Milan fashion week: high-minded mix of old and new guides Gucci revolution

Gucci, how you’ve changed. In recent years you’ve been luxurious but, well, just a tad dull. But now you’re so exciting, so youthful, so cool. This was the take-home message from the Italian brand’s menswear show during Milan fashion week on Monday.

In six months, Gucci’s creative director, Alessandro Michele, has managed to completely turn around the industry’s perception of this juggernaut of a brand. Gucci had became known for staid, caramel luxury, but now, after three shows from Michele, it means men in geeky glasses and flares carrying handbags. In terms of catwalk tactics it has been a masterstroke.

The message has not been subtle. For this, his most confident collection yet, Michele moved the show to a new venue for the first time in almost two decades: a simple manoeuvre which underlined the new order. The venue was a disused railway shed in north-west Milan. Coloured strip lights contrasted with the fancy floral opera chairs lining the concrete catwalk.

A model presents a creation for fashion house Gucci at Milan fashion week on Monday

A model presents a creation for fashion house Gucci at Milan fashion week on Monday Photograph: Giuseppe Cacace/AFP/Getty Images

The show notes began with a quote from the situationist theorist Guy Debord which proclaimed “Détournement is the opposite of quotation” and went on to explain that this meant putting “decontextualised fragments back into circulation” with new meaning. High-minded stuff, as far removed from luxury share prices as it is possible to get. It could be read as the height of pretension, but in terms of the clothes on show, it made a lot of sense.

On the catwalk, fragments of the old Gucci were there: in the loafers with the backs of the shoes trodden down, in the double G belts, in the logo-adorned trench coat and in the mix of dark green and red – the colours of 1970s Gucci. But they had been pieced back together to entirely different effect. Backstage the designer said he had wanted to put the brand into the show but did not want to be a prisoner inside it. “I love to work with the past to translate the future,” he said.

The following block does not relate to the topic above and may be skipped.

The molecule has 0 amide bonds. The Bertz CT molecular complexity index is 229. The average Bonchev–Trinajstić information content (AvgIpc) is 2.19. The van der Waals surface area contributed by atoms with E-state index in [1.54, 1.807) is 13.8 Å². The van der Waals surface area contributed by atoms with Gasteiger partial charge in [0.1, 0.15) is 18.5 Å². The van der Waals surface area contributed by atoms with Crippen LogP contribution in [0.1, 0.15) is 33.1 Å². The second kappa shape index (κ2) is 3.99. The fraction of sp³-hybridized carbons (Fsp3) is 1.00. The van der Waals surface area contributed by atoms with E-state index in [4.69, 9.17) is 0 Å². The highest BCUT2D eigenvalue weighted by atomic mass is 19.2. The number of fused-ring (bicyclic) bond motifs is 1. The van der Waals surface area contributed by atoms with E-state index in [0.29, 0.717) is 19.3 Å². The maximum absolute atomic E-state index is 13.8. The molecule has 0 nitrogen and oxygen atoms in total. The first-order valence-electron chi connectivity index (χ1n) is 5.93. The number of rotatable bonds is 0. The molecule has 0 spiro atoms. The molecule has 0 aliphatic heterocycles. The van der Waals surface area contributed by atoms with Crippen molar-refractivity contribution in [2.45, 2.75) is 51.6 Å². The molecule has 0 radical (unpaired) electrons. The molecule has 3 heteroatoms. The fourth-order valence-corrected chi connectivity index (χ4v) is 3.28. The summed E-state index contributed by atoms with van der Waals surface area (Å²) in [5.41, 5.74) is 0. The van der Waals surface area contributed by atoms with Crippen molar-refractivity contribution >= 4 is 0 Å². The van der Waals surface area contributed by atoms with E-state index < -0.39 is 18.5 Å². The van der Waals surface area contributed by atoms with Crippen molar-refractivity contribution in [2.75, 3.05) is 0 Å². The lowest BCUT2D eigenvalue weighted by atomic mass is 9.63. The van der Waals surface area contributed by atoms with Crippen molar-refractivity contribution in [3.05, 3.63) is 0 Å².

The collection’s vibe recalled Fleetwood Mac. Models wore pussy bow blouses and embroidered silk dressing gowns with fur sleeves; pink lace shorts followed men in hairclips. Flared tracksuits made way for Lurex blouses, pie crust collars and large lapels. Handbags were carried by men with Robert Peston hair and Jarvis Cocker glasses. Prints recalled the floral wallpaper of 1970s sitcoms. It was a challenge to masculinity, albeit a beautifully embroidered one. Michele said breezily that masculinity was about beauty and that you could interpret that how you wanted.

Gucci’s high-speed creative revolution was much needed. As the flagship brand of its parent company, Kering, it is the conglomerate’s cash cow: the world’s second most valuable luxury brand, according to Forbes. But revenue in 2014 showed an annual drop in its sales of 1.1%. In December, Gucci bosses sacked both the CEO and the creative director, Frida Giannini, and promoted the then unknown Michele to the top job. François-Henri Pinault, Kering’s chairman and CEO, recently said that he expects the change in personnel to revive the brand.

In fashion, perception is all. The message from the catwalk flows down fast and success relies on creative impact translating speedily into sales. It is clear that Gucci is now about youth, excitement and energy – an intoxicating commercial force if ever there was one.

Milan men’s fashion week: teenage girls jostle with the press at Calvin Klein

There was a new breed of lurker outside Calvin Klein’s menswear show during Milan Fashion Week on Sunday: teenage girls, in orderly but excitable groups, waiting patiently for male models.

Andre Doyley models Calvin Klein on Sunday.

Andre Doyley models Calvin Klein on Sunday. Photograph: Giuseppe Cacace/AFP/Getty Images

Increasingly, male models are building followings on social media – something Calvin Klein has been keen to capitalise on. In the runup to its show this season, the brand posted topless shots of the models who would be walking on the runway to 1.8m Instagram followers, along with fun facts (Andre Doyley, 22, is “a big Kenny Rogers fan”, for example).

While Calvin Klein will forever be associated with gym-honed male bodies and tight, white underwear, the view from the catwalk was a lot more covered up. After all, this was Calvin Klein Collection, the brand’s premium line, and creative director Italo Zucchelli presented an assured selection of military- and utility-inspired pieces in black, white, khaki, denim and stone.

Shapes were simple and wearable – suit jackets over round-necked jumpers, cropped boxy jackets and T-shirts printed with faded palm trees – but that simplicity was subtly subverted throughout. Sleek, tailored trousers were decorated with elasticated straps like a loosened ammo belt; the standard casual uniform of boxy white T-shirt and jeans had an unexpected texture. On closer inspection, the stonewash denim effect of the “jeans” had been created with jacquard.